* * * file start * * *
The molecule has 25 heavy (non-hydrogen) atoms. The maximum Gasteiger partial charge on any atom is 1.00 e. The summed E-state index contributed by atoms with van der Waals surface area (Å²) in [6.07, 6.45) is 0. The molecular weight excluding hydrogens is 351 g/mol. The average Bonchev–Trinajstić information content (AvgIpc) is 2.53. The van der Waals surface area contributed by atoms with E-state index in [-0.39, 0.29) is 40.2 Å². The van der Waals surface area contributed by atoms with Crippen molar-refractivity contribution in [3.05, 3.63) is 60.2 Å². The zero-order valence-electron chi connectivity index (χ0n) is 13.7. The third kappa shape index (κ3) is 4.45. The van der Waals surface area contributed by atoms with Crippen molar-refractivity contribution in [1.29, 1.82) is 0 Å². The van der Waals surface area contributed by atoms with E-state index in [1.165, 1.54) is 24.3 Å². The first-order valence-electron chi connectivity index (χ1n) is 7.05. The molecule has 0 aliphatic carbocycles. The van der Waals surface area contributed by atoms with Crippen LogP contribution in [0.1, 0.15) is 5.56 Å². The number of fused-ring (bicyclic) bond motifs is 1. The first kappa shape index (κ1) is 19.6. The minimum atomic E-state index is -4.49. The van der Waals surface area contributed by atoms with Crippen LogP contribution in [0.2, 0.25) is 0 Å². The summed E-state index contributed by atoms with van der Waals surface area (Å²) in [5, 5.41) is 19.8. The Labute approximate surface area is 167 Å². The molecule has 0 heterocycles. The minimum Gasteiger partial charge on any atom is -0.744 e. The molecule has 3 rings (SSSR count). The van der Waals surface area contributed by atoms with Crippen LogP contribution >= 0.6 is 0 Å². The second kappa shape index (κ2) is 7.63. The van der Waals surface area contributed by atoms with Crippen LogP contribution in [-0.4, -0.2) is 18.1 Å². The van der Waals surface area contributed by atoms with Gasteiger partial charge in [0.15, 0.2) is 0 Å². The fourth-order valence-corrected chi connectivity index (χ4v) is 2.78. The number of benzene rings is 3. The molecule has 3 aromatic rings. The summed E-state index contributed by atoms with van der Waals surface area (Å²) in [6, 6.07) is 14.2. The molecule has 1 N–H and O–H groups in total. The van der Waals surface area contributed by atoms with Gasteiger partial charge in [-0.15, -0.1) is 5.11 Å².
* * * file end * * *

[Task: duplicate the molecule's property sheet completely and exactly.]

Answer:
The molecule has 25 heavy (non-hydrogen) atoms. The maximum Gasteiger partial charge on any atom is 1.00 e. The summed E-state index contributed by atoms with van der Waals surface area (Å²) in [6.07, 6.45) is 0. The molecular weight excluding hydrogens is 351 g/mol. The average Bonchev–Trinajstić information content (AvgIpc) is 2.53. The van der Waals surface area contributed by atoms with E-state index in [-0.39, 0.29) is 40.2 Å². The van der Waals surface area contributed by atoms with Crippen molar-refractivity contribution in [3.05, 3.63) is 60.2 Å². The zero-order valence-electron chi connectivity index (χ0n) is 13.7. The third kappa shape index (κ3) is 4.45. The van der Waals surface area contributed by atoms with Crippen molar-refractivity contribution in [1.29, 1.82) is 0 Å². The van der Waals surface area contributed by atoms with E-state index in [1.165, 1.54) is 24.3 Å². The first-order valence-electron chi connectivity index (χ1n) is 7.05. The molecule has 0 aliphatic carbocycles. The van der Waals surface area contributed by atoms with Crippen LogP contribution in [0.1, 0.15) is 5.56 Å². The number of fused-ring (bicyclic) bond motifs is 1. The first kappa shape index (κ1) is 19.6. The minimum atomic E-state index is -4.49. The van der Waals surface area contributed by atoms with Crippen LogP contribution in [0.2, 0.25) is 0 Å². The summed E-state index contributed by atoms with van der Waals surface area (Å²) in [5, 5.41) is 19.8. The Labute approximate surface area is 167 Å². The molecule has 0 heterocycles. The minimum Gasteiger partial charge on any atom is -0.744 e. The molecule has 3 rings (SSSR count). The van der Waals surface area contributed by atoms with Crippen LogP contribution >= 0.6 is 0 Å². The second kappa shape index (κ2) is 7.63. The van der Waals surface area contributed by atoms with Crippen LogP contribution in [-0.4, -0.2) is 18.1 Å². The van der Waals surface area contributed by atoms with Gasteiger partial charge in [0.15, 0.2) is 0 Å². The fourth-order valence-corrected chi connectivity index (χ4v) is 2.78. The number of benzene rings is 3. The molecule has 3 aromatic rings. The summed E-state index contributed by atoms with van der Waals surface area (Å²) in [6, 6.07) is 14.2. The molecule has 1 N–H and O–H groups in total. The van der Waals surface area contributed by atoms with Gasteiger partial charge in [-0.15, -0.1) is 5.11 Å².